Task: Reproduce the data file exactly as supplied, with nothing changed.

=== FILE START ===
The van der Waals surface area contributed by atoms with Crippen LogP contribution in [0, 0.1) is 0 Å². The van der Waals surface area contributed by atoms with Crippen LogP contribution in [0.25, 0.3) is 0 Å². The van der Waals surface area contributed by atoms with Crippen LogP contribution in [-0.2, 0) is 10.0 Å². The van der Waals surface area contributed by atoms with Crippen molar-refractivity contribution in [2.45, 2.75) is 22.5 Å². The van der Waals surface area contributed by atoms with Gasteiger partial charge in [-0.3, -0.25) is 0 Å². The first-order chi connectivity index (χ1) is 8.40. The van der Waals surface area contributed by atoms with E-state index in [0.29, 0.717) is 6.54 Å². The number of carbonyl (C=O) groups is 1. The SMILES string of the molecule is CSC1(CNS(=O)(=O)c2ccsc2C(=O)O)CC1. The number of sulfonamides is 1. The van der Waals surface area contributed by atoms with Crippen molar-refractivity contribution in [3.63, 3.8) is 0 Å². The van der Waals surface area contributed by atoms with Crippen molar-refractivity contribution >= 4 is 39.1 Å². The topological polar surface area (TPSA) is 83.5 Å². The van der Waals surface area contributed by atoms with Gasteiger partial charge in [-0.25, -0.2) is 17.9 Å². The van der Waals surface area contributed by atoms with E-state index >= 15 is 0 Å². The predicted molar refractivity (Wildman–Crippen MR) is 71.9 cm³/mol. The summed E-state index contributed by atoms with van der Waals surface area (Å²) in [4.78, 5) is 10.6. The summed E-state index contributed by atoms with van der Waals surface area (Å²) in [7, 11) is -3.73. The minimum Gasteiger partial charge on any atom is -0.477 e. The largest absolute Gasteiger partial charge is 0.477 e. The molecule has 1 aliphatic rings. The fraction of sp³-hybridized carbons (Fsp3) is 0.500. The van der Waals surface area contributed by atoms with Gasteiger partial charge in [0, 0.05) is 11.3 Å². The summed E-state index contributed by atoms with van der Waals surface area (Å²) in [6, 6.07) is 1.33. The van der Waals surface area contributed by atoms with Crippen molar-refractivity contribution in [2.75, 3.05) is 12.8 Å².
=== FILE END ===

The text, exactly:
The van der Waals surface area contributed by atoms with Crippen LogP contribution in [0, 0.1) is 0 Å². The van der Waals surface area contributed by atoms with Crippen LogP contribution in [0.25, 0.3) is 0 Å². The van der Waals surface area contributed by atoms with Crippen LogP contribution in [-0.2, 0) is 10.0 Å². The van der Waals surface area contributed by atoms with Crippen molar-refractivity contribution in [2.45, 2.75) is 22.5 Å². The van der Waals surface area contributed by atoms with Gasteiger partial charge in [-0.3, -0.25) is 0 Å². The first-order chi connectivity index (χ1) is 8.40. The van der Waals surface area contributed by atoms with E-state index in [0.29, 0.717) is 6.54 Å². The number of carbonyl (C=O) groups is 1. The SMILES string of the molecule is CSC1(CNS(=O)(=O)c2ccsc2C(=O)O)CC1. The number of sulfonamides is 1. The van der Waals surface area contributed by atoms with Crippen molar-refractivity contribution in [3.63, 3.8) is 0 Å². The van der Waals surface area contributed by atoms with Crippen molar-refractivity contribution >= 4 is 39.1 Å². The topological polar surface area (TPSA) is 83.5 Å². The van der Waals surface area contributed by atoms with Gasteiger partial charge in [-0.25, -0.2) is 17.9 Å². The van der Waals surface area contributed by atoms with E-state index >= 15 is 0 Å². The predicted molar refractivity (Wildman–Crippen MR) is 71.9 cm³/mol. The summed E-state index contributed by atoms with van der Waals surface area (Å²) in [4.78, 5) is 10.6. The summed E-state index contributed by atoms with van der Waals surface area (Å²) in [7, 11) is -3.73. The minimum Gasteiger partial charge on any atom is -0.477 e. The largest absolute Gasteiger partial charge is 0.477 e. The molecule has 1 aliphatic rings. The fraction of sp³-hybridized carbons (Fsp3) is 0.500. The van der Waals surface area contributed by atoms with Gasteiger partial charge in [0, 0.05) is 11.3 Å². The summed E-state index contributed by atoms with van der Waals surface area (Å²) in [6, 6.07) is 1.33. The van der Waals surface area contributed by atoms with Crippen molar-refractivity contribution in [2.75, 3.05) is 12.8 Å².